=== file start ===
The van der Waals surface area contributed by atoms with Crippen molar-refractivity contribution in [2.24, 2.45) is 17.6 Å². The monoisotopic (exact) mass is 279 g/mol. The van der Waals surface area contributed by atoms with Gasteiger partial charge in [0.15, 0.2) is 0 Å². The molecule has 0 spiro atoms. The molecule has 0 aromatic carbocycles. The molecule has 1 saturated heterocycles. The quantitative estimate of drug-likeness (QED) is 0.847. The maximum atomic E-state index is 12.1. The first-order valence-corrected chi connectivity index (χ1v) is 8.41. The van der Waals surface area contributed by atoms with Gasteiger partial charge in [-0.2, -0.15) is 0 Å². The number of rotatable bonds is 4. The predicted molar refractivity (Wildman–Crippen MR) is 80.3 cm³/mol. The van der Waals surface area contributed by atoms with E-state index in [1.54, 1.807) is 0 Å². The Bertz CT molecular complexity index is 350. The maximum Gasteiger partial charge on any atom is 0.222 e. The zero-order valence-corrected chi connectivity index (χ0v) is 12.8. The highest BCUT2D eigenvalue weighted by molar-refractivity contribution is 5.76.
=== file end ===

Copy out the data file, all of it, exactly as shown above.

The van der Waals surface area contributed by atoms with Crippen molar-refractivity contribution in [2.24, 2.45) is 17.6 Å². The monoisotopic (exact) mass is 279 g/mol. The van der Waals surface area contributed by atoms with Gasteiger partial charge in [0.15, 0.2) is 0 Å². The molecule has 0 spiro atoms. The molecule has 0 aromatic carbocycles. The molecule has 1 saturated heterocycles. The quantitative estimate of drug-likeness (QED) is 0.847. The maximum atomic E-state index is 12.1. The first-order valence-corrected chi connectivity index (χ1v) is 8.41. The van der Waals surface area contributed by atoms with Gasteiger partial charge in [-0.2, -0.15) is 0 Å². The number of rotatable bonds is 4. The predicted molar refractivity (Wildman–Crippen MR) is 80.3 cm³/mol. The van der Waals surface area contributed by atoms with E-state index in [1.54, 1.807) is 0 Å². The Bertz CT molecular complexity index is 350. The maximum Gasteiger partial charge on any atom is 0.222 e. The zero-order valence-corrected chi connectivity index (χ0v) is 12.8. The highest BCUT2D eigenvalue weighted by molar-refractivity contribution is 5.76.